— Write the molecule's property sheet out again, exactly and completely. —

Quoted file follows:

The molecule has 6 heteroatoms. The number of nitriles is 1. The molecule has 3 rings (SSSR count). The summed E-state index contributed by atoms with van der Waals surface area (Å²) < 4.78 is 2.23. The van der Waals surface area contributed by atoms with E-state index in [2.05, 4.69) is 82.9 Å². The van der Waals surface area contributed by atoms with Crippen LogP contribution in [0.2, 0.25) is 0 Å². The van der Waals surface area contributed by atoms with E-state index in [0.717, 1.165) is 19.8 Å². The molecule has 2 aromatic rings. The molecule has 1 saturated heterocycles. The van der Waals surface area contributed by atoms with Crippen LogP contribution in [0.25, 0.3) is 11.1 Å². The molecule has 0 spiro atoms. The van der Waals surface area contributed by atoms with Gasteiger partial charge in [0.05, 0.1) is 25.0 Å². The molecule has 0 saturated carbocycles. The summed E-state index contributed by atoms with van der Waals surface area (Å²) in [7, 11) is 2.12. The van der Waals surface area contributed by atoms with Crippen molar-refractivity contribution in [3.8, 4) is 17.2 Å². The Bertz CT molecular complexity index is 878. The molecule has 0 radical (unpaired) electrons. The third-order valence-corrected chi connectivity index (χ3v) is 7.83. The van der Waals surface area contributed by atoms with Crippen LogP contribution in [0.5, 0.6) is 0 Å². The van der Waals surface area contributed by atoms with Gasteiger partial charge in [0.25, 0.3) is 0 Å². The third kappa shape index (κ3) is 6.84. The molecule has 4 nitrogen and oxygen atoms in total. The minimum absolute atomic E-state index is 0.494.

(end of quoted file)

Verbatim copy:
The molecule has 6 heteroatoms. The number of nitriles is 1. The molecule has 3 rings (SSSR count). The summed E-state index contributed by atoms with van der Waals surface area (Å²) < 4.78 is 2.23. The van der Waals surface area contributed by atoms with E-state index in [2.05, 4.69) is 82.9 Å². The van der Waals surface area contributed by atoms with Crippen LogP contribution in [0.2, 0.25) is 0 Å². The van der Waals surface area contributed by atoms with E-state index in [0.717, 1.165) is 19.8 Å². The molecule has 2 aromatic rings. The molecule has 1 saturated heterocycles. The van der Waals surface area contributed by atoms with Crippen LogP contribution in [0.25, 0.3) is 11.1 Å². The molecule has 0 spiro atoms. The van der Waals surface area contributed by atoms with Gasteiger partial charge in [0.05, 0.1) is 25.0 Å². The molecule has 0 saturated carbocycles. The summed E-state index contributed by atoms with van der Waals surface area (Å²) in [7, 11) is 2.12. The van der Waals surface area contributed by atoms with Crippen molar-refractivity contribution in [3.8, 4) is 17.2 Å². The Bertz CT molecular complexity index is 878. The molecule has 0 radical (unpaired) electrons. The third-order valence-corrected chi connectivity index (χ3v) is 7.83. The van der Waals surface area contributed by atoms with Crippen LogP contribution in [0.5, 0.6) is 0 Å². The van der Waals surface area contributed by atoms with Gasteiger partial charge in [0.25, 0.3) is 0 Å². The third kappa shape index (κ3) is 6.84. The molecule has 4 nitrogen and oxygen atoms in total. The minimum absolute atomic E-state index is 0.494.